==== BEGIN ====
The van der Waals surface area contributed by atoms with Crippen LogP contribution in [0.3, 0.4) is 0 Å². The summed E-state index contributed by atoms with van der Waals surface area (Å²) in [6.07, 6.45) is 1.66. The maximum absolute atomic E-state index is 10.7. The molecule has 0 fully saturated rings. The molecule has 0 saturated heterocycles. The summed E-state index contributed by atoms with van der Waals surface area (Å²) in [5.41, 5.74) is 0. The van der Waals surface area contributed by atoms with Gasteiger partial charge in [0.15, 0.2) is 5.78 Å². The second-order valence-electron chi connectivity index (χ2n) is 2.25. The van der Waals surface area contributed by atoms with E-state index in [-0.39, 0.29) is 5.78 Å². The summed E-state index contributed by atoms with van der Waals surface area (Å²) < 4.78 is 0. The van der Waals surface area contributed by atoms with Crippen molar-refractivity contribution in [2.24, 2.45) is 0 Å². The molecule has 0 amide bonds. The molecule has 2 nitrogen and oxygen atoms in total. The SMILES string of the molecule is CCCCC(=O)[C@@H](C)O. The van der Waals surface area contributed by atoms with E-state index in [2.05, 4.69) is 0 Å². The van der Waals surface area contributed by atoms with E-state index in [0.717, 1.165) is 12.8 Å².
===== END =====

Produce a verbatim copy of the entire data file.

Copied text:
The van der Waals surface area contributed by atoms with Crippen LogP contribution in [0.3, 0.4) is 0 Å². The summed E-state index contributed by atoms with van der Waals surface area (Å²) in [6.07, 6.45) is 1.66. The maximum absolute atomic E-state index is 10.7. The molecule has 0 fully saturated rings. The molecule has 0 saturated heterocycles. The summed E-state index contributed by atoms with van der Waals surface area (Å²) in [5.41, 5.74) is 0. The van der Waals surface area contributed by atoms with Gasteiger partial charge in [0.15, 0.2) is 5.78 Å². The second-order valence-electron chi connectivity index (χ2n) is 2.25. The van der Waals surface area contributed by atoms with E-state index in [-0.39, 0.29) is 5.78 Å². The summed E-state index contributed by atoms with van der Waals surface area (Å²) < 4.78 is 0. The van der Waals surface area contributed by atoms with Crippen molar-refractivity contribution in [2.24, 2.45) is 0 Å². The molecule has 0 amide bonds. The molecule has 2 nitrogen and oxygen atoms in total. The SMILES string of the molecule is CCCCC(=O)[C@@H](C)O. The van der Waals surface area contributed by atoms with E-state index in [2.05, 4.69) is 0 Å². The van der Waals surface area contributed by atoms with E-state index in [0.717, 1.165) is 12.8 Å².